Understanding the GLBT Community I am writing in reference to the letter “Promote Professionalism” (Nov. 25, 2008). I would like to thank ASHA for including the GLBT [gay, lesbian, bisexual, and transgender] community in its multicultural division. Gay and lesbian issues need cultural sensitivity and speech-language pathologists need to know how to be culturally ... Inbox
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Inbox  |   January 01, 2009
Understanding the GLBT Community
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Special Populations / Transgender / Inbox
Inbox   |   January 01, 2009
Understanding the GLBT Community
The ASHA Leader, January 2009, Vol. 14, 4-46. doi:10.1044/leader.IN3.14012009.4
The ASHA Leader, January 2009, Vol. 14, 4-46. doi:10.1044/leader.IN3.14012009.4
I am writing in reference to the letter “Promote Professionalism” (Nov. 25, 2008). I would like to thank ASHA for including the GLBT [gay, lesbian, bisexual, and transgender] community in its multicultural division. Gay and lesbian issues need cultural sensitivity and speech-language pathologists need to know how to be culturally sensitive.
As an out lesbian SLP, I would like to address some of the cultural inaccuracies in the letter. Being gay is not based on “how we characterize ourselves in the bedroom” nor is it a “sexual preference.” It is an orientation. It is not a political agenda. It is a cultural group. As a professional, I must find the courage to “come out” and unapologetically be who I am. I am a pediatric SLP whose clients sometimes ask, “Are you married?” to which I respond, “Yes.” This leads to, “What is your husband's name?” to which I reply, “I don’t have a husband,” which leads to an interesting conversation. I used to think I should stay in the closet at work. Then I looked at my colleagues who freely talked about their spouses with their clients and realized I should feel just as free to speak about my family.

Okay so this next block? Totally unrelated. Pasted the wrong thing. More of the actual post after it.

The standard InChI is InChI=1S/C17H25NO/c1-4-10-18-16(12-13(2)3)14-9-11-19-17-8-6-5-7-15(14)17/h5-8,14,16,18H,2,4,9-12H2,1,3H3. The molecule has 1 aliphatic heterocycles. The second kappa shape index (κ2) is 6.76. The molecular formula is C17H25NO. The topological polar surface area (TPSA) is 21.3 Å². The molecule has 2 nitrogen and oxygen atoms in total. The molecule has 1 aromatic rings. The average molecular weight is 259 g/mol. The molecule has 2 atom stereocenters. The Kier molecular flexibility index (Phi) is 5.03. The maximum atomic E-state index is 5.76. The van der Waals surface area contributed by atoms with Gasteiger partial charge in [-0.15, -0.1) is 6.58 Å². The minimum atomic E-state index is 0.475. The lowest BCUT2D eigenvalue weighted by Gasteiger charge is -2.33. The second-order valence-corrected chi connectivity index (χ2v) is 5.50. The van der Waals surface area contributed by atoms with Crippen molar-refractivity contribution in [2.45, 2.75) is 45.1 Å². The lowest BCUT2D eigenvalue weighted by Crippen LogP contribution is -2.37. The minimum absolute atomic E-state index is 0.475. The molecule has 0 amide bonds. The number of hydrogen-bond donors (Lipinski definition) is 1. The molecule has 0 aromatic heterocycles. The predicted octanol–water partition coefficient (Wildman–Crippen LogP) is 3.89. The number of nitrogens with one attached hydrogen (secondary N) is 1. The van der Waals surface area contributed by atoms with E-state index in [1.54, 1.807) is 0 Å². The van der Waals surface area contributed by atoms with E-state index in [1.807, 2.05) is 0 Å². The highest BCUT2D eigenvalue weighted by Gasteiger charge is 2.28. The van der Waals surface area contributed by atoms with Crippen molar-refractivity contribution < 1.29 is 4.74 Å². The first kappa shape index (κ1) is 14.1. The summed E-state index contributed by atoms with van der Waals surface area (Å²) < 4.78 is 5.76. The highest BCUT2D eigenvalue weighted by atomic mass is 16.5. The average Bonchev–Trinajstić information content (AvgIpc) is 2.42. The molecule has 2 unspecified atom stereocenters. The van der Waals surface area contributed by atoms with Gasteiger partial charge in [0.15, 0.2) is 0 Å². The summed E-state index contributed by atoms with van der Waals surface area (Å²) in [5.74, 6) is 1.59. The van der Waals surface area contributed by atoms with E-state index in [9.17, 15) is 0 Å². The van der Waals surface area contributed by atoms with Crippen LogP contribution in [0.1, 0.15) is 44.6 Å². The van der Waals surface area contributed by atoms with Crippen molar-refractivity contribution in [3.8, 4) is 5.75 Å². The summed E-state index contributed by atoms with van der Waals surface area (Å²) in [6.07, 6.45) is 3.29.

ASHA should continue to support diversity. In fact, the letter-writer might want to attend training on understanding the GLBT community. You don’t have to agree with it, but you will someday work with a colleague/client/student/family member who is gay and would appreciate being treated without judgment. No special treatment is necessary, just sensitivity and understanding.
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January 2009
Volume 14, Issue 1